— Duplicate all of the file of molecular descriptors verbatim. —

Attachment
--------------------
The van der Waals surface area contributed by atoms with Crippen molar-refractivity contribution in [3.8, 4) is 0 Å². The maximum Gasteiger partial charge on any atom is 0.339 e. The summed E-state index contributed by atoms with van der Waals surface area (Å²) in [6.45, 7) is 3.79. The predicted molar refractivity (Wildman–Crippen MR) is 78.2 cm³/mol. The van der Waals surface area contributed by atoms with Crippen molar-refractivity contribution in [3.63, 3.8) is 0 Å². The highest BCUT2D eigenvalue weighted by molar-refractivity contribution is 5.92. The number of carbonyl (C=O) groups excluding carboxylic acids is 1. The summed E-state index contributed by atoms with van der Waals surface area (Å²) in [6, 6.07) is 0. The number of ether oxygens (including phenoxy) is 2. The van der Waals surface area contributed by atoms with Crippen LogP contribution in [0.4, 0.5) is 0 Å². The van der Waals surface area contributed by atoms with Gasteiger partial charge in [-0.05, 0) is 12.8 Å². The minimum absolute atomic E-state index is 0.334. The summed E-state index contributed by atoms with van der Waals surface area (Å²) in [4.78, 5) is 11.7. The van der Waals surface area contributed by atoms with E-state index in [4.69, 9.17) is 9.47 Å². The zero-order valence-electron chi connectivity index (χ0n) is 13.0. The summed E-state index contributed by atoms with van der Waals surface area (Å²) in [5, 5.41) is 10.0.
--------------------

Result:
The van der Waals surface area contributed by atoms with Crippen molar-refractivity contribution in [3.8, 4) is 0 Å². The maximum Gasteiger partial charge on any atom is 0.339 e. The summed E-state index contributed by atoms with van der Waals surface area (Å²) in [6.45, 7) is 3.79. The predicted molar refractivity (Wildman–Crippen MR) is 78.2 cm³/mol. The van der Waals surface area contributed by atoms with Crippen molar-refractivity contribution in [3.63, 3.8) is 0 Å². The highest BCUT2D eigenvalue weighted by molar-refractivity contribution is 5.92. The number of carbonyl (C=O) groups excluding carboxylic acids is 1. The summed E-state index contributed by atoms with van der Waals surface area (Å²) in [6, 6.07) is 0. The number of ether oxygens (including phenoxy) is 2. The van der Waals surface area contributed by atoms with Crippen LogP contribution in [0.4, 0.5) is 0 Å². The van der Waals surface area contributed by atoms with Gasteiger partial charge in [-0.05, 0) is 12.8 Å². The minimum absolute atomic E-state index is 0.334. The summed E-state index contributed by atoms with van der Waals surface area (Å²) in [4.78, 5) is 11.7. The van der Waals surface area contributed by atoms with E-state index in [4.69, 9.17) is 9.47 Å². The zero-order valence-electron chi connectivity index (χ0n) is 13.0. The summed E-state index contributed by atoms with van der Waals surface area (Å²) in [5, 5.41) is 10.0.